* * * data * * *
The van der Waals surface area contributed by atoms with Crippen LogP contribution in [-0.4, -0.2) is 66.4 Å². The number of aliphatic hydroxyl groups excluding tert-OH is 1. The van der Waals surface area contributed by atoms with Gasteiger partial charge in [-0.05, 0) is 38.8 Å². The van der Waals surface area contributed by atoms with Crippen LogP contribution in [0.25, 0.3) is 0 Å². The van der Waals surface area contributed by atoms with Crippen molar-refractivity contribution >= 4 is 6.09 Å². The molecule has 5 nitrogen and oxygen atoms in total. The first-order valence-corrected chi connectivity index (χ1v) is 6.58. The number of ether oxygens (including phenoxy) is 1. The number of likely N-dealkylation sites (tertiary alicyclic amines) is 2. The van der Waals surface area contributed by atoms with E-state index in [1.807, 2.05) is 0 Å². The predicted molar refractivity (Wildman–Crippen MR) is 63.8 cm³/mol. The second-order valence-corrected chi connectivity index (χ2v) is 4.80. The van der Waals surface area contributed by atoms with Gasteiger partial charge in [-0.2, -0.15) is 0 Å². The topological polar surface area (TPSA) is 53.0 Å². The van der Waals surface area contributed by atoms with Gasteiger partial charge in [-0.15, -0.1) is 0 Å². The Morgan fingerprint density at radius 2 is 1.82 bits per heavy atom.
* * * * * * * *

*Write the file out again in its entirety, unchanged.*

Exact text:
The van der Waals surface area contributed by atoms with Crippen LogP contribution in [-0.4, -0.2) is 66.4 Å². The number of aliphatic hydroxyl groups excluding tert-OH is 1. The van der Waals surface area contributed by atoms with Gasteiger partial charge in [-0.05, 0) is 38.8 Å². The van der Waals surface area contributed by atoms with Crippen LogP contribution in [0.25, 0.3) is 0 Å². The van der Waals surface area contributed by atoms with Crippen molar-refractivity contribution >= 4 is 6.09 Å². The molecule has 5 nitrogen and oxygen atoms in total. The first-order valence-corrected chi connectivity index (χ1v) is 6.58. The number of ether oxygens (including phenoxy) is 1. The number of likely N-dealkylation sites (tertiary alicyclic amines) is 2. The van der Waals surface area contributed by atoms with E-state index in [1.807, 2.05) is 0 Å². The predicted molar refractivity (Wildman–Crippen MR) is 63.8 cm³/mol. The second-order valence-corrected chi connectivity index (χ2v) is 4.80. The van der Waals surface area contributed by atoms with Gasteiger partial charge in [-0.2, -0.15) is 0 Å². The topological polar surface area (TPSA) is 53.0 Å². The van der Waals surface area contributed by atoms with Gasteiger partial charge in [-0.15, -0.1) is 0 Å². The Morgan fingerprint density at radius 2 is 1.82 bits per heavy atom.